Review for Beyond the Valley of the Dolls and The Seven Minutes Blu-ray and DVD
If you know who Russ Meyer is then you will know exactly what you will expecting to get with his films. His films (especially his earlier work) were known for big boobs, actions, laughs and big boobs. Contracted by 20th Century Fox after creating multiple low budget, yet extremely popular and successful independent films such as Vixen and Faster Pussycat... Kill! Kill! these two films were what he created before going back to the independents.
This double pack features Beyond the Valley of the Dolls and The Seven Minutes. It would be best to look at them both separately, but if you are a fan of Russ Meyer I would say that you already have this on pre-order and are waiting to be able to see this.
Beyond the Valley of the Dolls is not a sequel to Valley of the Dolls, but about an all girl band who go to Hollywood to try and make it big. They do find success, but also the downside of fame and fall into a cesspool of decadence where nothing is off limits. Written by Russ Meyer and Roger Ebert (Yes as in Film Critic, Two Thumbs Up, Roger Ebert?) this is a very bizarre film. At times it feels too juvenile to be a film once considered X-Rated, but feels too adult to be considered anything else. By all accounts if Meyer had known he was going to get an X-Rating the film would have been much more extreme and maybe this would have helped the film.
I did enjoy it, though I felt at times I was just waiting for the next 'Russ Meyer-scene'. Meyer knows how to use a camera and the colour and everything on the screen looks wonderful especially now we can watch it on Blu-ray. This is not just a film that exists to exploit women with large breasts, though there are many with large breasts and they are shown off perfectly, but I just felt the story was a little weak. This felt like what would happen if you filmed an episode of The Monkees, but instead of them, we see four buxom babes and it was X-Rated.
The Seven Minutes is about an erotic novel called The Seven Minutes which is involved in an obscenity trial. During the trial they must discover who actually created the book and bring them to justice. This leads to the prosecution and defence trying to find out who this person is and whether what they wrote really is the awful obscene work that they say is banned in 30 countries.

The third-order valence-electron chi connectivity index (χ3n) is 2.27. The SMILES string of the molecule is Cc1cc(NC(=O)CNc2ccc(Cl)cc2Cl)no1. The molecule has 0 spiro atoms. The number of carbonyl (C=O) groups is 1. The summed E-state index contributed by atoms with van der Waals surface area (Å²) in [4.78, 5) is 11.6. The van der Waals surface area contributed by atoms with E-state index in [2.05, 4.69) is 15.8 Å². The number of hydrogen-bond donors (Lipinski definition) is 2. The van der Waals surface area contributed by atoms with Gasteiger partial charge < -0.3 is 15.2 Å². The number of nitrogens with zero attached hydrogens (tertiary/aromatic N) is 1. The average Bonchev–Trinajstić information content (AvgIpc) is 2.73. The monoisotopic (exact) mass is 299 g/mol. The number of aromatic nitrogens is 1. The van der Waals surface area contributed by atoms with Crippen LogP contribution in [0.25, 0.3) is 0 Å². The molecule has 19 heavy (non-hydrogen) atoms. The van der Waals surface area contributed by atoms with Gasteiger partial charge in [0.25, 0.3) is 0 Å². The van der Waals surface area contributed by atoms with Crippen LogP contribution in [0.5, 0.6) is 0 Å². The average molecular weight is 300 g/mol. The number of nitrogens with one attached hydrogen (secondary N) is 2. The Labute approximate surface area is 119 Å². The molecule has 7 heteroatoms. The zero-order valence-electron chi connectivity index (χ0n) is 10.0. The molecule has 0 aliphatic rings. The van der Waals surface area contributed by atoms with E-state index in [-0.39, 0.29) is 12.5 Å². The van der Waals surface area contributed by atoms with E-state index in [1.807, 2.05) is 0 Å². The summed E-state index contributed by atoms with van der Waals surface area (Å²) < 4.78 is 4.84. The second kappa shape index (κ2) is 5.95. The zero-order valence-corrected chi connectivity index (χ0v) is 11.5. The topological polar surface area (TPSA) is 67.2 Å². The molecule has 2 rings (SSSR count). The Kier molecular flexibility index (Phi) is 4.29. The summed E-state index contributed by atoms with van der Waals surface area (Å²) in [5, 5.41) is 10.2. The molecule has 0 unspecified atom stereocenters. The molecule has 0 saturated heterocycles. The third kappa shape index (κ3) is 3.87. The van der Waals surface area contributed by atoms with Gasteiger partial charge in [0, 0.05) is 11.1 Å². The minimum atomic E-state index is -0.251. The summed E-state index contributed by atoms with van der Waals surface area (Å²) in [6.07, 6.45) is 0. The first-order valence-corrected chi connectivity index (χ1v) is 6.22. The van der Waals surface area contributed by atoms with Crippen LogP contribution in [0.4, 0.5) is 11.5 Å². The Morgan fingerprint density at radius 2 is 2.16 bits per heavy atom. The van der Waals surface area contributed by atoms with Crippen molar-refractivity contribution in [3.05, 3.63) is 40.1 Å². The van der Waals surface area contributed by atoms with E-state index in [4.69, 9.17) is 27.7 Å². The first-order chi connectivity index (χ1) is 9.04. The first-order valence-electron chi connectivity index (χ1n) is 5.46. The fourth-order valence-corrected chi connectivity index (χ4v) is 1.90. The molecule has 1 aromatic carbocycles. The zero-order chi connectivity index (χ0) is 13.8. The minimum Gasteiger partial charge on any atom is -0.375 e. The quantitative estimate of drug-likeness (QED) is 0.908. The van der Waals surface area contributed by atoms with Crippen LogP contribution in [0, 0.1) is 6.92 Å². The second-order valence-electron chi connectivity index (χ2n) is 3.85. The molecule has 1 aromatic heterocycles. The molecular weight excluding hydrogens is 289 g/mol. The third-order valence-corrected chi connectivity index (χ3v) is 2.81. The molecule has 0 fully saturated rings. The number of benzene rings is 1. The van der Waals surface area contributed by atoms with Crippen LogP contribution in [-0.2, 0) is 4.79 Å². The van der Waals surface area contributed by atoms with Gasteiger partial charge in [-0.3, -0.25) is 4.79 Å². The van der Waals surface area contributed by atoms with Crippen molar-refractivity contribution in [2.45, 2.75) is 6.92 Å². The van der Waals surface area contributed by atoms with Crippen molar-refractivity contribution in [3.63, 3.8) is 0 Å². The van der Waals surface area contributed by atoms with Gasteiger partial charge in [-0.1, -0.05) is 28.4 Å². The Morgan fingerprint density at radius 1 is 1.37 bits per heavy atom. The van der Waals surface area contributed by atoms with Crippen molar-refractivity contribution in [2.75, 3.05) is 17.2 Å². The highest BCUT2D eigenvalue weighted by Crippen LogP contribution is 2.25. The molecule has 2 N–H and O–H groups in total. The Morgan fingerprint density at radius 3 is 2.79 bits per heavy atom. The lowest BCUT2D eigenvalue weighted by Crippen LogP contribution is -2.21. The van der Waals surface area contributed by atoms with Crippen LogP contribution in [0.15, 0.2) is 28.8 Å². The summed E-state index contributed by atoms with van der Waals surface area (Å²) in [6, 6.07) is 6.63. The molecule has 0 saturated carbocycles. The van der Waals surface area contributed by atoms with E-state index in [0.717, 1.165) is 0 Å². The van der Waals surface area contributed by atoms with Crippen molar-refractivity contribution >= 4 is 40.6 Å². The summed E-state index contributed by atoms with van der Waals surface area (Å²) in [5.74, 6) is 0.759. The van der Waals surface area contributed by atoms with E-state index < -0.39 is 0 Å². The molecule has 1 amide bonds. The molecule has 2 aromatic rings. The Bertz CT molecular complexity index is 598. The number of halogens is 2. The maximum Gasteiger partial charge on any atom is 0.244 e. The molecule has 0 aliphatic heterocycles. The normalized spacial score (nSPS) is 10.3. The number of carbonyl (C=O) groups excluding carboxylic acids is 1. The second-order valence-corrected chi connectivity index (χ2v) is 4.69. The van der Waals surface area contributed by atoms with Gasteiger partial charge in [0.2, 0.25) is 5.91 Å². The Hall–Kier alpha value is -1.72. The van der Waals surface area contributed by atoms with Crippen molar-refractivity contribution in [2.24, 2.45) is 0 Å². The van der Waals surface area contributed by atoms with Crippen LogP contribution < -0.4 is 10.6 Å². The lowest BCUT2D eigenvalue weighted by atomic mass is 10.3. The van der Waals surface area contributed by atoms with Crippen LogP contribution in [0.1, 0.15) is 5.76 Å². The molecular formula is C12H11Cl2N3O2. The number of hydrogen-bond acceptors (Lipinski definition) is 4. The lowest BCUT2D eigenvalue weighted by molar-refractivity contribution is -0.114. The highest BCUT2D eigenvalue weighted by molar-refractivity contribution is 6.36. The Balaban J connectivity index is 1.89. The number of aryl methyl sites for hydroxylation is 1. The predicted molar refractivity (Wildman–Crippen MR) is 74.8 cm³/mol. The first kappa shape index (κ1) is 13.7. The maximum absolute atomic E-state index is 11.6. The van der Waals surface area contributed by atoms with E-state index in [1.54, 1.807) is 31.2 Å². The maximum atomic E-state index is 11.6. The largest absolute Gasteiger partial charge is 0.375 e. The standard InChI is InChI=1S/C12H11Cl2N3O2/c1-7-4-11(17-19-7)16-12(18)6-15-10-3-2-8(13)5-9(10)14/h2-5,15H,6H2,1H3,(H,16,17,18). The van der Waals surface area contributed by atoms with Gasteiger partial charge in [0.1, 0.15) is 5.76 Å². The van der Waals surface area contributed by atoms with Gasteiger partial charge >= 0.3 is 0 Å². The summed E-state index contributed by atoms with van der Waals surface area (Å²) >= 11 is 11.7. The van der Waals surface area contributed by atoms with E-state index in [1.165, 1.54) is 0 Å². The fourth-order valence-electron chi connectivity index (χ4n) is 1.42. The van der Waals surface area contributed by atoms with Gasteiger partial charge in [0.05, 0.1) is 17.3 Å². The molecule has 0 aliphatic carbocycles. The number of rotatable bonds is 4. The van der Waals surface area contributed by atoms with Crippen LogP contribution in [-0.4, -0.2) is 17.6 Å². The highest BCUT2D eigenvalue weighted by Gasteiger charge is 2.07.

This film is bizarre. The reason is because if you didn't tell me this was a Russ Meyer film I would never have known. This feels almost too serious for him and though there are moments where you can tell he is behind the camera, there is not enough to keep me interested. Unlike other films that bombed which have become cult hits or gained a following in later years, this one has really just faded into obscurity. It is not surprising that it was just attached to the other film in this set (and only included on DVD) as no one would really want to watch it, except for curiosity sake.
Special Features is really where this set brings its A-Game as if you are a fan of Russ Meyer you will want to watch everything that is on here. Multiple featurettes look at the music, 1960s culture, the making of Beyond and certain aspects such as the infamous lesbian sex scene between Erica Garvin and Cynthia Meyers. It also includes screen tests, photo galleries and trailers amongst other things.
The jewel in this set are the two commentaries which feature Roger Ebert on his own. This was before the operation which sadly cost him his voice and it is simply fascinating to listen to him talk about this film. Many always mock Ebert for making fun of bad films and yet co-writing this film. The second features a number of members of the cast and is almost like a reunion and wonderful to hear some of their stories about the film and their experiences making it.
This double set is an oddball. If it had just been Beyond the Valley of the Dolls I would have no issue with it. I think the film is well made, is mostly entertaining and the wealth of extra features makes it a must have for all Russ Meyer fans.
However, with the inclusion of The Seven Minutes, it's almost like the company are just trying to offload everything and there is no reason for it being here (other than it is the only other studio film Meyer made). As an additional feature it is fine, but it's certainly not one you will watch again. Though if you are a fan of Meyer you will buy this for the first disk no matter what as it is fantastic and certainly worth every penny and every bouncing bosom moment.